"I spend the majority of my time in the city, so it is no surprise that most of the photos I take are either about fashion or the urban lifestyle. It is not very often that I get the chance to take in such pure, untainted scenery. For that reason, whenever the opportunity arises, I want to capture all the little details through snapshots as keepsakes."
After the opening, the Princess spoke to Life about her interest and experiences in photography as well as her work philosophy.
What is your favourite kind of photo and what technique do you prefer?
I like the National Geographic style and landscape photography as well as history and memorial situations that capture moments and memories. I am not for fashion photos, but prefer keeping journals and good memories. When I was a Mathayom 4 student in Chitralada School, I was the vice-president of the school's photography club. I was a school activity photographer. I loved to learn film development.
Little Wild ++++++++++++ HRH Princess Sirivannavari Nariratana has once again showcased her prodigious ability in capturing images through photography during her solo exhibition "Little Wild", running at Leica Gallery Bangkok until April 28. Leica Gallery Bangkok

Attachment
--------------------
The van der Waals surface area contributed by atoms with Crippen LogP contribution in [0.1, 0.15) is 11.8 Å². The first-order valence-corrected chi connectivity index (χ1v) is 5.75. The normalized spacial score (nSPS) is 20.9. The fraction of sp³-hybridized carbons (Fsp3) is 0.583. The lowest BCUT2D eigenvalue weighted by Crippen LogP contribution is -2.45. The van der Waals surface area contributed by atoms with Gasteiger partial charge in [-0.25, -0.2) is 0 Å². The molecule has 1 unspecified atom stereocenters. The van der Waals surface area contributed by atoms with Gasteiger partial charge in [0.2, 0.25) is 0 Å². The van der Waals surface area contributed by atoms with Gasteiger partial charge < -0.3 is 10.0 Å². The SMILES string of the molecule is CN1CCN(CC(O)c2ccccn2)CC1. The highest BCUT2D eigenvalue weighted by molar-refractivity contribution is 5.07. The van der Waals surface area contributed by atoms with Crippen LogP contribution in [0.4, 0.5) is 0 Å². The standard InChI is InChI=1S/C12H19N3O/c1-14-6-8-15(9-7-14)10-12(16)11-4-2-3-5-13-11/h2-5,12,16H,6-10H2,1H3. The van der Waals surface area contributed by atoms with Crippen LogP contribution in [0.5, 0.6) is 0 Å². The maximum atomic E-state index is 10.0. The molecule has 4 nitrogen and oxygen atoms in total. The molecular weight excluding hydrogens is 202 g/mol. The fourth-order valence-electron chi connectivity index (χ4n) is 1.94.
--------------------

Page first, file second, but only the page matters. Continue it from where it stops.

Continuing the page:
Please tell us about your past experiences in photography, including those in Kenya.
When I was young, I borrowed a camera from my school. I had no good cameras of my own. I took pictures of school activities, such as foreign students' visits. I felt relaxed and had a lot of fun. After I entered my career, I had opportunities to work at Lips magazine where I did fashion photo shoots using Hasselblad, Olympus and Polaroid cameras. I also worked at Praew magazine for a while. I also captured photos of the flooding as a water journal. I had not touched cameras for six years.
During my Kenya trip, I liked the time around 6.45pm the most -- when I was on my way back from the savannahs. I loved the way all those ladies -- lionesses -- were as if they were saying, 'Look at me'. It was not difficult to take their pictures because they were sitting or standing still and turning around, some even wagging their tails. They were cute. I like taking pictures at twilight because no lighting adjustment is needed and it is real nature.
I brought my backpack, inhaler, balm and neck pillow. The aircraft was not new. The trip was very tough. My backpack was finally torn and I had to buy a new one after returning from Kenya. Besides five days in Kenya, I later spent three days in Sam Phan Bok with some hardships as wel
How did you feel when riding a balloon, seeing the savannahs and taking photos of the Big Five?